It is rare in this age to have an unsuspecting audience gasping in amazement at the sheer visceral impact of a huge voice. But this stir invariably occurs when an audience encounters Ghena Dimitrova's gleaming soprano for the first time. The rafter-rattling power of her voice in a confined space may not be appreciable on the national Metropolitan Opera radio broadcast this Saturday (1:30 p.m. in New York; check local listings), with Dimitrova singing the title role in Puccini's ``Turandot.'' But at her December Met debut in that role, the collective shiver continued long after the reverberation from the first climactic phrases of her opening aria had died away.
Something close to its unique presence can be sensed on the Bulgarian soprano's splendid new ``Tchaikovsky Arias'' recital album on CBS Masterworks (MK 42174, digital CD).
So it was a distinct pleasure for this writer to sit down and talk with Dimitrova a few months before that Met debut in a conversation that encompassed her training, her ca-reer, and her favorite roles. She had first come to my attention as a name in European opera reviews. Then a Bulgaraton aria recital record arrived on these shores, demonstrating that this was an ample, even huge, sound, capable of being reined in for some very effective quiet, or pianissimo, singing.
The first time I heard her live was at her New York debut as Abigaille in Verdi's ``Nabucco,'' with the Opera Orchestra of New York, in 1984. The evening set the local opera world abuzz for months, not just because she was actually able to sing all the notes of what is considered an unsingable role, but because Dimitrova possesses one of the largest instruments to be heard on any lyric stage today.
Dimitrova knew from an early age that she would be a singer. In conversation, she cites the proliferation of choirs in her country, where everyone is encouraged to sing. At school she was being told to push for a vocal career; at home, her father wanted her to study medicine. But the conservatory won out.
Her teacher, who trained in Italy and had earlier taught the remarkable bass Nicolai Ghiaurov, began her as a mezzo. It was soon clear that, though the bottom voice was naturally rich, the top was stretching easily into the soprano range. Added to that, in her words, ``I had a natural facility in [vocal] agility.
``At 18 I entered the conservatory; at 25 I left,'' she recounts, explaining that she went straight into the Sofia Opera, where her first role was Abigaille. There, she won the Sofia Competition, which was the first step on her way toward international stardom.
``I came out of Bulgaria when I was 29 or 30,'' she said. ``This is the time to begin a real career. After I won the prestigious Sofia Competition, I studied at La Scala. The first year there, I sang in eight Verdi operas.... The old singers took six to eight years of study. Today, they want a big career after two years.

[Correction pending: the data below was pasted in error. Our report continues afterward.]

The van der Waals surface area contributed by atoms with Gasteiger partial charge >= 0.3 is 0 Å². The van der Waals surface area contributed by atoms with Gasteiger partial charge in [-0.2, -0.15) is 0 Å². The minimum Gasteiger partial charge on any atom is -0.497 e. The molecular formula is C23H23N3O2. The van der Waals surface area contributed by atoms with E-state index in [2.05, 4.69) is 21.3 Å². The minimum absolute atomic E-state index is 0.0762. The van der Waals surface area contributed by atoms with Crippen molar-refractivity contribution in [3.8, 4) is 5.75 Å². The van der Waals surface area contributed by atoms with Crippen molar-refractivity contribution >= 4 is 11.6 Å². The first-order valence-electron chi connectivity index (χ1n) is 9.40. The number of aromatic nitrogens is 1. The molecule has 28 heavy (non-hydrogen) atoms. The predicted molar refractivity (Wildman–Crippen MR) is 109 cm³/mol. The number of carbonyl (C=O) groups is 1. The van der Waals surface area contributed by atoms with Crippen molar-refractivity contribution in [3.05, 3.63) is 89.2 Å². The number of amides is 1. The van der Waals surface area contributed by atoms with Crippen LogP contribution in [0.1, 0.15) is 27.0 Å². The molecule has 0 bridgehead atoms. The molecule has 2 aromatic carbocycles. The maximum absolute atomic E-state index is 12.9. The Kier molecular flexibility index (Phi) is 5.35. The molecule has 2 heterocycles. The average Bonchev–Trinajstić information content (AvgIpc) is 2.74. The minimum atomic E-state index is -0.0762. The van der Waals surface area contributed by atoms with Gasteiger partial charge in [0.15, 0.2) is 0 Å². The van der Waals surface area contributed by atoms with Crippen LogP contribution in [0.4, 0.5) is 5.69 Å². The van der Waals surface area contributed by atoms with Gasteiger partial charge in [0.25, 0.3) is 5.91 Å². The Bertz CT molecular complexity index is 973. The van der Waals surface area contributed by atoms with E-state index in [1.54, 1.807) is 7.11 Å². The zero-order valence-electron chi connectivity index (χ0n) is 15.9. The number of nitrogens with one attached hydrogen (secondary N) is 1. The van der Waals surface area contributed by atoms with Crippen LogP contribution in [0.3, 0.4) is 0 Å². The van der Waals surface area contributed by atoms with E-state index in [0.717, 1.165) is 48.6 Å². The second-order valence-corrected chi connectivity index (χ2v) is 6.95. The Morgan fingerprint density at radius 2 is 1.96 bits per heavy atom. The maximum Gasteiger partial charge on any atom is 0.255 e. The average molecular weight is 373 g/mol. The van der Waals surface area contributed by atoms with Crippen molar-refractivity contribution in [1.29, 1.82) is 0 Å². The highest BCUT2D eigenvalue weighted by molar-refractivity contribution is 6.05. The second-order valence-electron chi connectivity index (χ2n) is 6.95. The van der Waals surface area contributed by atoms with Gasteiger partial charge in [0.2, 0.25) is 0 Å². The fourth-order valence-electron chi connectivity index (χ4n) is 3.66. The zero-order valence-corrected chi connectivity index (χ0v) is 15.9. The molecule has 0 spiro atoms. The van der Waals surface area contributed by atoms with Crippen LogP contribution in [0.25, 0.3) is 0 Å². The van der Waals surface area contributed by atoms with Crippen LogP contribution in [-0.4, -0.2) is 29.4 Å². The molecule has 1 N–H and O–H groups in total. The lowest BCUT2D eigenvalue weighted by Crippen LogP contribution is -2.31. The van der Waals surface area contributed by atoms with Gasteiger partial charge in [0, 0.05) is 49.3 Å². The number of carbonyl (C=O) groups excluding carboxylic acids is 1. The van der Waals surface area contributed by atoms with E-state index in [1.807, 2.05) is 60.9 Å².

``There are singers who start singing at 22 and at 27 have no more voice. This is because a 22-year-old singer who sings [Verdi's] `Traviata' cannot, at 24, sing `Turandot' and `Macbeth.' It is a terrible blunder.''
Building a career has not been easy for Dimitrova. A voice this large is never the most reliable of instruments, and she freely admits that, if she is not in perfect health and well rested, she cannot always deliver her best. She is immensely self-critical, but she has a clear sense of her worth as a singer and her place on the current vocal scene. Nevertheless, the Met was closed to her for nearly seven years, because the casting director at that time did not want her there.
Then, in the early '80s, the up-and-coming conductor/philosopher Giuseppe Sinopoli proclaimed her a force of nature, demanding her for a new production of ``Nabucco'' in Berlin and for his Deutsche Grammophon recording (2741 021, digital, three LPs). The production was a huge triumph for her, less so for him; the recording focused on the orchestra, and made her enormous voice sound distant, even faint. Then, as suddenly as Sinopoli proclaimed her, he denounced her. The recordings he has since made of the operas in her repertoire have been made without her participation, to the evident detriment of the performances.
``When I was younger, I suffered from these things, but no more. I sing with pleasure. I sing the greatest roles. No one sings `Nabucco,' Gioconda, Norma, Lady Macbeth, as I sing these roles.'' As with so many great artists, she can be objective about her talent, and happily, her reviews more than amply back her up. And to the above list of roles, I would add her grandiose, soaring Leonora in Verdi's ``Il Trovatore'' for the San Francisco Opera.
Dimitrova is fully aware that the art of singing is in serious decline around the world because of the pressures for instant careers. Her dream, at some point, is to establish a singing school, where she can re-instill the old-fashioned virtues of patience, thorough training, and a full understanding of the strengths and shortcomings of one's voice.
Meanwhile, the Dimitrova phenomenon continues with triumph after triumph, and the career moves on unabated.
For the home listener there are some fine samples of her art. There is the above-mentioned ``Nabucco'' as well as four recital albums, including her EMI/Angel debut recital (DS-38074), which I hailed as the finest example of the genre when it first came out but which, inexplicably, has not yet been transferred to CD. Videos of her ``Turandot'' and ``Nabucco'' from Verona capture her in peak form. I have not yet seen her performance as Amneris (in Verdi's ``A"ida'') from La Scala. Her Griselda (in Verdi's ``I Lombardi'') finds her in less than peak voice, but in blazing, defiant temperament throughout.
Dimitrova's calendar is solidly booked through at least 1991. Her main worry today is finding enough time to rest: ``I need the sun!'' she declares with a smile of anticipation.